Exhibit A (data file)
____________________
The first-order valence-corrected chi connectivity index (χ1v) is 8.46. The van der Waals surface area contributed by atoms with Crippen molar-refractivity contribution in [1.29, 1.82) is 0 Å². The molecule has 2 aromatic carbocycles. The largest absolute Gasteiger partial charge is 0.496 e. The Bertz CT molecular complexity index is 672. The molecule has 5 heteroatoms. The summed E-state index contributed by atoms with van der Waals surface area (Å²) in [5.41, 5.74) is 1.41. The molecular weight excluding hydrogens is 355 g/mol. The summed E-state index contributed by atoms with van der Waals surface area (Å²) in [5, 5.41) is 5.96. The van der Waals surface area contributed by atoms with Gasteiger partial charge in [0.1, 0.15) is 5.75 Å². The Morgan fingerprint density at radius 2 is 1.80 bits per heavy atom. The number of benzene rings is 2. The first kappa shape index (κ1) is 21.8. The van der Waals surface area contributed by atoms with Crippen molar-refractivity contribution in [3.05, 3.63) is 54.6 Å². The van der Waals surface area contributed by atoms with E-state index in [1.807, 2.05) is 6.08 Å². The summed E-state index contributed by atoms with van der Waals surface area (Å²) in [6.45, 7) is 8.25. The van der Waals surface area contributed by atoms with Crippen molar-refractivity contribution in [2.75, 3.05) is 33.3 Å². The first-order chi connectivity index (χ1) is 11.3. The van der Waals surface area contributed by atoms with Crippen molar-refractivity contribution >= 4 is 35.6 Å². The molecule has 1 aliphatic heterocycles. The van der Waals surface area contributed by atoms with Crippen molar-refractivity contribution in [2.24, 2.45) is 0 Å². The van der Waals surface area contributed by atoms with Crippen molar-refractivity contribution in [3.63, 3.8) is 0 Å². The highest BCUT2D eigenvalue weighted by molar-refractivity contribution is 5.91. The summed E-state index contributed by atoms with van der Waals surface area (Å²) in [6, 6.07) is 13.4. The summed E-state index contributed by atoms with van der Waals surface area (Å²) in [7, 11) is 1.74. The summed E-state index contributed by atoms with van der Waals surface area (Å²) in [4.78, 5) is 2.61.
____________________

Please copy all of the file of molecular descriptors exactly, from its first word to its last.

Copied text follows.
The first-order valence-corrected chi connectivity index (χ1v) is 8.46. The van der Waals surface area contributed by atoms with Crippen molar-refractivity contribution in [1.29, 1.82) is 0 Å². The molecule has 2 aromatic carbocycles. The largest absolute Gasteiger partial charge is 0.496 e. The Bertz CT molecular complexity index is 672. The molecule has 5 heteroatoms. The summed E-state index contributed by atoms with van der Waals surface area (Å²) in [5.41, 5.74) is 1.41. The molecular weight excluding hydrogens is 355 g/mol. The summed E-state index contributed by atoms with van der Waals surface area (Å²) in [5, 5.41) is 5.96. The van der Waals surface area contributed by atoms with Gasteiger partial charge in [0.1, 0.15) is 5.75 Å². The Morgan fingerprint density at radius 2 is 1.80 bits per heavy atom. The number of benzene rings is 2. The first kappa shape index (κ1) is 21.8. The van der Waals surface area contributed by atoms with Crippen molar-refractivity contribution in [3.05, 3.63) is 54.6 Å². The van der Waals surface area contributed by atoms with E-state index in [1.807, 2.05) is 6.08 Å². The summed E-state index contributed by atoms with van der Waals surface area (Å²) in [6.45, 7) is 8.25. The van der Waals surface area contributed by atoms with Crippen molar-refractivity contribution in [2.75, 3.05) is 33.3 Å². The first-order chi connectivity index (χ1) is 11.3. The van der Waals surface area contributed by atoms with Crippen molar-refractivity contribution >= 4 is 35.6 Å². The molecule has 1 aliphatic heterocycles. The van der Waals surface area contributed by atoms with Crippen molar-refractivity contribution in [2.24, 2.45) is 0 Å². The van der Waals surface area contributed by atoms with Crippen molar-refractivity contribution in [3.63, 3.8) is 0 Å². The highest BCUT2D eigenvalue weighted by molar-refractivity contribution is 5.91. The summed E-state index contributed by atoms with van der Waals surface area (Å²) in [6, 6.07) is 13.4. The summed E-state index contributed by atoms with van der Waals surface area (Å²) in [7, 11) is 1.74. The summed E-state index contributed by atoms with van der Waals surface area (Å²) in [4.78, 5) is 2.61.